Many Reasons For Homeschooling
Parents give many different reasons for homeschooling their children. In the 2003 and 2007 NHES, parents were asked whether particular reasons for homeschooling their children applied to them. The three reasons selected by parents of more than two-thirds of students were
1: concern about the school environment,
2: to provide religious or moral instruction,
3: and dissatisfaction with the academic instruction available at other schools.
From 2003 to 2007, the percentage of students whose parents reported homeschooling to provide religious or moral instruction increased from 72 percent to 83 percent. In 2007, the most common reason parents gave as the most important was a desire to provide religious or moral instruction (36 percent of students). Typically the religious belief being represented is evangelical Christian. This reason was followed by a concern about the school environment (such as safety, drugs, or negative peer pressure) (21 percent), dissatisfaction with academic instruction (seventeen percent), and “other reasons” including family time, finances, travel, and distance (14 percent). Other reasons include more flexibility in educational practices and family core stability for children with learning disabilities or prolonged chronic illnesses, or for children of missionaries, military families, or families who move often, as frequently as every two years.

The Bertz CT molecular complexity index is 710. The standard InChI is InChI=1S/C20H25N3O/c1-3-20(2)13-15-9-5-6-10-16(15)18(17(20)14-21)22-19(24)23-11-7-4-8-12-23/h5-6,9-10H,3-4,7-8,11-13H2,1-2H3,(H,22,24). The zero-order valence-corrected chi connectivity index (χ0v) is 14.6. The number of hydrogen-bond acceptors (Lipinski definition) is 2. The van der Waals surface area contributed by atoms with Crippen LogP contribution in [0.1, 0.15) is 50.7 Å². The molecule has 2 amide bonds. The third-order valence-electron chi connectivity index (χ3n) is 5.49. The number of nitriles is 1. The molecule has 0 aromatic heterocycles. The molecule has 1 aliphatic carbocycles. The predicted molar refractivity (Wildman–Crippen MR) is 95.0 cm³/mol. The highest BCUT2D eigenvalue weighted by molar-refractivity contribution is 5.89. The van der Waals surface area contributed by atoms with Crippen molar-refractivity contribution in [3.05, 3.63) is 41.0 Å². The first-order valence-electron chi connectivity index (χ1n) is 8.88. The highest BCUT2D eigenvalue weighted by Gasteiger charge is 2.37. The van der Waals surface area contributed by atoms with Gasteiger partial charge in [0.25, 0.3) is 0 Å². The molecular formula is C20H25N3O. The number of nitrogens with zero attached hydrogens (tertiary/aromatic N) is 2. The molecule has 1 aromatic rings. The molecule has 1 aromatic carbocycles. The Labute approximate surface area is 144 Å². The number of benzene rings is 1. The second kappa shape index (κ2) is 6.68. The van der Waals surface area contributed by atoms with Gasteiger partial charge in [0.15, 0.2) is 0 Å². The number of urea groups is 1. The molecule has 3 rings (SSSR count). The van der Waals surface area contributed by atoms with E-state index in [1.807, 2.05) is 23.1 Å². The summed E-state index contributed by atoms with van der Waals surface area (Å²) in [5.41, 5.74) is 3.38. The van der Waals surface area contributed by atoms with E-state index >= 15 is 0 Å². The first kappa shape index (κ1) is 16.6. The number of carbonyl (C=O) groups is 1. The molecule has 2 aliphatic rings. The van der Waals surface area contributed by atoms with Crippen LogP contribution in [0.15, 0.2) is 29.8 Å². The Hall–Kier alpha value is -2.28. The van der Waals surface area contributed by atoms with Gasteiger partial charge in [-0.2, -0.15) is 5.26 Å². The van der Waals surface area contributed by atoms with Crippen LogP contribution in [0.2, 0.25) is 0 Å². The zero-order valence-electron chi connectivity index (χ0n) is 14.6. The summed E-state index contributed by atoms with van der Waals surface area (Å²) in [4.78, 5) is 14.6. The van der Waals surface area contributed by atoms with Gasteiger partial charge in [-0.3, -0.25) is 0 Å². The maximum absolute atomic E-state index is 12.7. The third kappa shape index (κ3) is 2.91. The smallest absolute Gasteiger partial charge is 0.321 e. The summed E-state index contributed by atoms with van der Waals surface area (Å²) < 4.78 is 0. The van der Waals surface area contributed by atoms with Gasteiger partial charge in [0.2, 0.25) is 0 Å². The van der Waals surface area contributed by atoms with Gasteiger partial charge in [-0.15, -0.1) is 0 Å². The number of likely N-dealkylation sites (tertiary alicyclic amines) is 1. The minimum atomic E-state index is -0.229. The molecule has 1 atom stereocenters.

Some parents want more opportunities for their children to socialize with a wide range of ages, to travel more, to do more field trips, to visit museums, to do outdoor education, to attend concerts, to visit workplaces, to tour government buildings, to seek mentorships, and to study nature outside. A homeschooling family can typically do more field trips and visit more places than traditional schools.